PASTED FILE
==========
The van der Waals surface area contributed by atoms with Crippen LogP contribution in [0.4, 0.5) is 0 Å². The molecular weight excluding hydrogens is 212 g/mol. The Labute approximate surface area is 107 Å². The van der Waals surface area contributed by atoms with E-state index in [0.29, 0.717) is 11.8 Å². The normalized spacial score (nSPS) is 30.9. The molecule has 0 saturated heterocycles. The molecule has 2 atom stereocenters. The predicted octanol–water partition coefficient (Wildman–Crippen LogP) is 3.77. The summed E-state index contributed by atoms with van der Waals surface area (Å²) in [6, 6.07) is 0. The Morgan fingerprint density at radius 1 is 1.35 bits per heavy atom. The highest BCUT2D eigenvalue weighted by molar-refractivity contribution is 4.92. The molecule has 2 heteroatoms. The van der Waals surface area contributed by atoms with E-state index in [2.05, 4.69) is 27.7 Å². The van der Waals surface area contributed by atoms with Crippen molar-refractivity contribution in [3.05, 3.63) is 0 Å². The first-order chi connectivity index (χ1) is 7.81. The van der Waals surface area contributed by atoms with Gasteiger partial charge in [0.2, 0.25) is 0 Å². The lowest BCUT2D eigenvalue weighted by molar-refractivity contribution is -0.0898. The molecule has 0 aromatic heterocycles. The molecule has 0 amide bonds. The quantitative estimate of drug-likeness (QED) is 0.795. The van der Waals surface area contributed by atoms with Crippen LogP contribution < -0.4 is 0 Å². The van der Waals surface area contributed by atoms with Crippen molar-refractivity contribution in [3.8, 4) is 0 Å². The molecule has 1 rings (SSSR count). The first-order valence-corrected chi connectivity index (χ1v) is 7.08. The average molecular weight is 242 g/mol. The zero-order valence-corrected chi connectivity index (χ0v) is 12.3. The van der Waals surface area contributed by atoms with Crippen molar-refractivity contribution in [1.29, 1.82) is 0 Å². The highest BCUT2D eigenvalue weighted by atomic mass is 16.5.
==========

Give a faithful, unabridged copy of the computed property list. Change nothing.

The van der Waals surface area contributed by atoms with Crippen LogP contribution in [0.4, 0.5) is 0 Å². The molecular weight excluding hydrogens is 212 g/mol. The Labute approximate surface area is 107 Å². The van der Waals surface area contributed by atoms with E-state index in [0.29, 0.717) is 11.8 Å². The normalized spacial score (nSPS) is 30.9. The molecule has 0 saturated heterocycles. The molecule has 2 atom stereocenters. The predicted octanol–water partition coefficient (Wildman–Crippen LogP) is 3.77. The summed E-state index contributed by atoms with van der Waals surface area (Å²) in [6, 6.07) is 0. The Morgan fingerprint density at radius 1 is 1.35 bits per heavy atom. The highest BCUT2D eigenvalue weighted by molar-refractivity contribution is 4.92. The molecule has 2 heteroatoms. The van der Waals surface area contributed by atoms with E-state index in [2.05, 4.69) is 27.7 Å². The van der Waals surface area contributed by atoms with Crippen molar-refractivity contribution in [3.05, 3.63) is 0 Å². The first-order chi connectivity index (χ1) is 7.81. The van der Waals surface area contributed by atoms with Gasteiger partial charge in [0.2, 0.25) is 0 Å². The lowest BCUT2D eigenvalue weighted by molar-refractivity contribution is -0.0898. The molecule has 0 aromatic heterocycles. The molecule has 0 amide bonds. The quantitative estimate of drug-likeness (QED) is 0.795. The van der Waals surface area contributed by atoms with Crippen LogP contribution < -0.4 is 0 Å². The van der Waals surface area contributed by atoms with Crippen molar-refractivity contribution in [3.8, 4) is 0 Å². The molecule has 1 rings (SSSR count). The first-order valence-corrected chi connectivity index (χ1v) is 7.08. The average molecular weight is 242 g/mol. The zero-order valence-corrected chi connectivity index (χ0v) is 12.3. The van der Waals surface area contributed by atoms with Crippen molar-refractivity contribution in [1.29, 1.82) is 0 Å². The highest BCUT2D eigenvalue weighted by atomic mass is 16.5.